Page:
Every once in a while, a study comes along that leaves you wondering what you just read and what it really means. Researchers at the University of Cambridge published a new study in the journal Science seems to throw sand on the traditional medical wisdom that says high levels of good cholesterol are beneficial for our hearts. "Twenty years ago, if you had high bad cholesterol and high good cholesterol, doctors said don't worry about it -- one offsets the other," Scott Wright, M.D., a cardiologist at Mayo Clinic, tells The Huffington Post in a story about the study. "I never really bought that ... You can have a heart attack despite having a high level of good cholesterol."
We asked Dr. Wright to help us sort through what the Cambridge study means. The study found that "some people with naturally high good cholesterol due to a genetic mutation" are actually at an elevated risk for heart disease.
First of all, Dr. Wright tells us, cholesterol is just one of a "large number of risk factors" that play into our chances of heart disease. Then he explained that "about two percent of the patients in that study had high levels of good cholesterol, but that wasn't helping them, because they lacked a receptor to allow their good cholesterol to dump all of the fats inside of it out of their body." For the rest of us, though, he says, there is some benefit. "For 98 percent of us, high or elevated levels of good cholesterol are relatively still a good thing. It's helping reduce our risk a bit."
The two percent of patients in the study who were not helped have what's called a SCARB1 gene mutation, which affects "1 out of every 1,700 people." Those how have it, though, are "at an 80 percent increased risk" for heart disease, according to Huffington Post.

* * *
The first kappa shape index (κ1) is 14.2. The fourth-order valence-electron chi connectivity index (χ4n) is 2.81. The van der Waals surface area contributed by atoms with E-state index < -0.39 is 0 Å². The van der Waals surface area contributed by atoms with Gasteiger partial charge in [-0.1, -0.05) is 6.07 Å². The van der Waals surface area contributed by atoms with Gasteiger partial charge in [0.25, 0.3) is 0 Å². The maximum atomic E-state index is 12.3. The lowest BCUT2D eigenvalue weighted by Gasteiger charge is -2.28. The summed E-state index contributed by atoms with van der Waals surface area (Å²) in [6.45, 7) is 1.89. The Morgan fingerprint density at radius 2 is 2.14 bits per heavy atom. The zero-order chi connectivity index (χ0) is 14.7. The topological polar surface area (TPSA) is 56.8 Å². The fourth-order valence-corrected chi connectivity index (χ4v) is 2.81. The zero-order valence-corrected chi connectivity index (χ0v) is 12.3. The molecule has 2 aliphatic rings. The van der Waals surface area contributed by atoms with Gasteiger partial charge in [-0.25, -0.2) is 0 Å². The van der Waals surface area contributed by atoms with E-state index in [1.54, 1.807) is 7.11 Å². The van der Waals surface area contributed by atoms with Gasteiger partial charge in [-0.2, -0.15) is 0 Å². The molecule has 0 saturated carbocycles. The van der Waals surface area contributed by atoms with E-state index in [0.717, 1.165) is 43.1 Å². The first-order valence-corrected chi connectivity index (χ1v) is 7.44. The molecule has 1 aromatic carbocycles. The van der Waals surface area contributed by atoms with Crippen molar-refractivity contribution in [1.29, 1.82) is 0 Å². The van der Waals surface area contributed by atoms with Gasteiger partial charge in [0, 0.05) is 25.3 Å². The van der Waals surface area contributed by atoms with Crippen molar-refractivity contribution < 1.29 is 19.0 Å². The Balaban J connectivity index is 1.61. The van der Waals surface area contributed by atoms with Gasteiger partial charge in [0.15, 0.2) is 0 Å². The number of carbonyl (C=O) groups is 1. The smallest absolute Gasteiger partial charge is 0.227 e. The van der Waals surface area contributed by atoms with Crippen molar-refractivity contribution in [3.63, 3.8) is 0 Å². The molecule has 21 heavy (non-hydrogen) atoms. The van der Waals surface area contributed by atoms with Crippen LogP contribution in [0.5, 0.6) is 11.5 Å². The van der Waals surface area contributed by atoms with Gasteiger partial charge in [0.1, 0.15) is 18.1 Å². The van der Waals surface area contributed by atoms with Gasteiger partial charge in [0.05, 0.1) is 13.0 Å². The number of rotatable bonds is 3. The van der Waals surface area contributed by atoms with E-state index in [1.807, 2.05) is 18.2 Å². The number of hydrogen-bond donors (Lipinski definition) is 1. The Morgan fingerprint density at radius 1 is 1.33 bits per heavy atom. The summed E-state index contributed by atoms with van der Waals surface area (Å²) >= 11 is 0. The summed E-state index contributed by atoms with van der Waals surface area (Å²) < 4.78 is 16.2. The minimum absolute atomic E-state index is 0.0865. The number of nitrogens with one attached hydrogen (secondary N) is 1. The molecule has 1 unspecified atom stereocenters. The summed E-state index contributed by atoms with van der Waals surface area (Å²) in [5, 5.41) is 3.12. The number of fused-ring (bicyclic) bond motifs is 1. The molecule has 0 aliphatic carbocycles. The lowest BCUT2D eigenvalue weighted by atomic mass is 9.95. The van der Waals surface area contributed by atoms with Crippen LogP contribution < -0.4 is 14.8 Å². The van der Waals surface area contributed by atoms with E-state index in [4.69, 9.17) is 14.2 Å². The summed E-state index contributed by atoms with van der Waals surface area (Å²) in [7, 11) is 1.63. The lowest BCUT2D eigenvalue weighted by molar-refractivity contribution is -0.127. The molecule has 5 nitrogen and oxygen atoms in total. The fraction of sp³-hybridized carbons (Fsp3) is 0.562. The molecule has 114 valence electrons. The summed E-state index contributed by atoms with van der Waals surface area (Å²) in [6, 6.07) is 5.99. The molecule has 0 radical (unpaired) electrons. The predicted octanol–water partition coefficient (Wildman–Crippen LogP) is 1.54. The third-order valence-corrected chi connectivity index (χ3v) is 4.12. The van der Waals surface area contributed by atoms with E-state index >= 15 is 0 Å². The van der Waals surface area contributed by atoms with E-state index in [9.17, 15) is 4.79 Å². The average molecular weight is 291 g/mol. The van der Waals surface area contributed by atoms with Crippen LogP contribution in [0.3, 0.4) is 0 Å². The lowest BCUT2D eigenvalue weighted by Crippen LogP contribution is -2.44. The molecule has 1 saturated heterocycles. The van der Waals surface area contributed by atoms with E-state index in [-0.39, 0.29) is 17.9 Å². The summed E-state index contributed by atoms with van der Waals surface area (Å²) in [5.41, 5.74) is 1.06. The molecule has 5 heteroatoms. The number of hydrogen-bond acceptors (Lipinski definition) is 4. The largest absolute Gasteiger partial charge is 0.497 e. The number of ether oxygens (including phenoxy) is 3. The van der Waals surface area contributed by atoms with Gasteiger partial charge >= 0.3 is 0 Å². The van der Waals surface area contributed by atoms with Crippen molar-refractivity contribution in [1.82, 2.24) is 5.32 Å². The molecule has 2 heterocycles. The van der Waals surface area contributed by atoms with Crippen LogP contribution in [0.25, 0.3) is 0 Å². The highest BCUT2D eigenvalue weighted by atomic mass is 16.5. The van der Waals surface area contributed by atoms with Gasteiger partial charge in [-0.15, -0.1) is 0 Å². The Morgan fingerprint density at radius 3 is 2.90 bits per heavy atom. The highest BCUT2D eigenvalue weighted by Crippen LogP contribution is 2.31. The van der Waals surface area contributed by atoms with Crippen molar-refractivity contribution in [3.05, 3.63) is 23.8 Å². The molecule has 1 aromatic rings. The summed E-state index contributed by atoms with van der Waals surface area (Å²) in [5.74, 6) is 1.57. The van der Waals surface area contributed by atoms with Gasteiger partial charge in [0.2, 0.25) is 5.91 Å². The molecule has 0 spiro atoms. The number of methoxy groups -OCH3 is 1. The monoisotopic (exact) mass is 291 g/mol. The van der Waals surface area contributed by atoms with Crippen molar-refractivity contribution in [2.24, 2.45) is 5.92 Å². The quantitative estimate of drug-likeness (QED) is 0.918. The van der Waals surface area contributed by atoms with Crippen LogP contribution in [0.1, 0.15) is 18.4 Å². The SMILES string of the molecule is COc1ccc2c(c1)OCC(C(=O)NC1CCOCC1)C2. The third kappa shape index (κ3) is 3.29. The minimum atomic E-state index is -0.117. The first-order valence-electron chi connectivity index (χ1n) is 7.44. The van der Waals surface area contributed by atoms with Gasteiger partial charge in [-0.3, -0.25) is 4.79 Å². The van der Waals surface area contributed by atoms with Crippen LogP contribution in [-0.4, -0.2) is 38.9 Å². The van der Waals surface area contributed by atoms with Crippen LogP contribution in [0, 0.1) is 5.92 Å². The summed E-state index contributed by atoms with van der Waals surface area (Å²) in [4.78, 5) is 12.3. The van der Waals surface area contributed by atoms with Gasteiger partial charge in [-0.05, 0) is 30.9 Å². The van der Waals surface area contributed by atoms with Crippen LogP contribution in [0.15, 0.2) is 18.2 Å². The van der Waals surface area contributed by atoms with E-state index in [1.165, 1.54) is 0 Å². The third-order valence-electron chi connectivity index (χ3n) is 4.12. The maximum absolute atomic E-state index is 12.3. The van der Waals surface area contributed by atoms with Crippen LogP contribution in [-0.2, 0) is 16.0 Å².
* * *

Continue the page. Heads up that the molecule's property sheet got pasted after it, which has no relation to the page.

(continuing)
We still needed a little help understanding.
"Here's how cholesterol works," Dr. Wright tells us. "Good cholesterol is like your garbage company, and bad cholesterol is like your FedEx and UPS driver – it delivers packages throughout your body. Good cholesterol takes the leftovers from those packages – the garbage, the recyclables, the bad stuff – and dumps it out of your body for you. But for the two percent of people who have this SCARB1 mutation, their garbage trucks don't empty. And so their cholesterol levels just get higher and higher and they're then stuck with all of those toxins circulating around in their blood. That's why it's so harmful for them."
Whatever your metaphor of choice, Dr. Wright and The Huffington Post say the "classic nutrition advice" still holds true when it comes to reducing our risk for heart trouble. (Refuse delivery when you hear a knock on the door?) "We can always lower our risk of heart attacks and heart disease by not smoking, losing weight, exercising regularly, keeping our blood pressure normal, keeping our diabetes well managed, eating a low-fat diet, and doing whatever we can to keep our lives as low-stress as possible," Dr. Wright says. "Those are the tried and true things that all of us can always do to reduce our risk."
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